In simplest terms, we are concerned that the very lifeblood of the world industrial economy—net oil export capacity—is draining away in front of our very eyes, and we believe that it is imperative that major oil importing countries like the United States launch an emergency Electrification of Transportation program--electric light rail and streetcars--combined with a crash wind power program.

As Alan Drake has pointed out, the United States--with roughly 1/3rd its current population, 1/25th of its current inflation adjusted GDP and with primitive Technology --built subways in its largest cities and streetcars in 500 cities, towns and villages in just 20 years (1897-1916), which does not even take into account numerous interurban systems.

If we could do it in 1908 with mules, manual labor and with minimal fossil fuel input, why can't we do it 2008?

Two top 10 net oil exporters and two top sources of imported oil to the US, Venezuela & Mexico, from 10/07 to 3/08 showed sharply lower net oil exports to the US--with their net oil exports to the US declining at an annual rate of 32%/year.

I have a question.

If there were NO Fossil Fuels of any type stuck in the ground, to be dug out by the monkeymen, what would we be doing in the year 2008 for power(energy) in terms of a "civilized" society?

Without abundant coal the industrial revolution would never have happened. We would still live in a low population agrarian society (which may be preferable to the current mess we've gotten ourselves into).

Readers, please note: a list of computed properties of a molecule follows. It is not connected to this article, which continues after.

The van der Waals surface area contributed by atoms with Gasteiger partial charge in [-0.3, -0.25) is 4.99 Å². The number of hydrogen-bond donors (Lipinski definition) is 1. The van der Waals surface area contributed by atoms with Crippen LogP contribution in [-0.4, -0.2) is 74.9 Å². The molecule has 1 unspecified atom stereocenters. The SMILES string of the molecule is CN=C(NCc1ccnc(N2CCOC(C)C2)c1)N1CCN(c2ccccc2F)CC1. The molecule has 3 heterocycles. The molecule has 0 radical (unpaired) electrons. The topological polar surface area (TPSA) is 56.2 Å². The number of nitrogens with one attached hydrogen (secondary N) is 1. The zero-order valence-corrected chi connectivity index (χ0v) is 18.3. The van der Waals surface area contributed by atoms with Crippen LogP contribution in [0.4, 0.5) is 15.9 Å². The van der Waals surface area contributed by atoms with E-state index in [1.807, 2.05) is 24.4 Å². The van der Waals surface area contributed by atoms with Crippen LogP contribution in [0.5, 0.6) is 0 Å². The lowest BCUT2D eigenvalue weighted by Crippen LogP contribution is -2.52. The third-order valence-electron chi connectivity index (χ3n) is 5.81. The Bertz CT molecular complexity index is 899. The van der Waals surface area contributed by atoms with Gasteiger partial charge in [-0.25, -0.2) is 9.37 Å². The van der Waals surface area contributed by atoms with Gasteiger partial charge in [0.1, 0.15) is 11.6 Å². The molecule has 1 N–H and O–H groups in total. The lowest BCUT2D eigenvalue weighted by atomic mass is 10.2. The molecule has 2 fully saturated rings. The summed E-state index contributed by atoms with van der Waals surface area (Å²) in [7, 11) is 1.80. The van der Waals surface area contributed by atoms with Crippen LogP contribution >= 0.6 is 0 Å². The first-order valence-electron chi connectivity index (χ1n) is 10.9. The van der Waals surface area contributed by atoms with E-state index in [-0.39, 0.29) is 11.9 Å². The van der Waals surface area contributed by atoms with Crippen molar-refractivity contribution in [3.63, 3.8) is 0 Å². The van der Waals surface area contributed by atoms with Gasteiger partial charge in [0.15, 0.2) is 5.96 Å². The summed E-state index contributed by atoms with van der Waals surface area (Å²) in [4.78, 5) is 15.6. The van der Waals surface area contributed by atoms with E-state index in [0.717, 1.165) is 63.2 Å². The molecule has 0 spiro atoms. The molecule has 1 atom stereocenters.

It would have been nearly impossible to develop our level of technology without the cheap, abundant energy provided by fossil fuels. We can only hope that we have enough of it left to build an economy based on renewable energy, or we're in for a nasty surprise when the wells run dry.

Sure, we could do that so long as the whole society doesn't collapse into warring factions. What worries me is that this nation is so Balkanized with multiculturalism. Will it hold together under severe stress? I'm afraid we're in for a really rough ride.
Russian oil exports down 4.9%

Oil exports stood at 81.7 million metric tons in the first four months
of 2008, down 4.9% against the same period last year.

Isn't this a bit steep to just be decline rate? I know they have a tax boondoggle at the moment but it still seems a bit much. Does anyone know if they have major regions that unexpectedly went belly up? Or is there some kind of market manipulation/hoarding going on?

Wasn't it at about 3.5% a month ago? A 1.4% drop month on month is pretty huge.

Heck, what I want to know is when did Russia join OPEC? ... only partly laughing.

Net Export decline rates tend to be steeper than the production decline rates, and the export decline rates tend to accelerate with time. Our middle case (not the worst case) has Russia approaching zero net oil exports within 16 years.

Have you tried contacting him?

curtis I mean?


A rather funny video meme on the oil prices:

funny? depressing.
read the comments.

mikeB, youtube comments are always depressing. You can watch a video about bird feeders that twirl to shake off squirrels, and the comments will still manage to erode your faith in humanity.

Not Funny.

And why's it necessary to drop the 'f' word? Is it supposed to make more of an impact or something? Like, 'sex sells'?

Strewth, just sell it straight.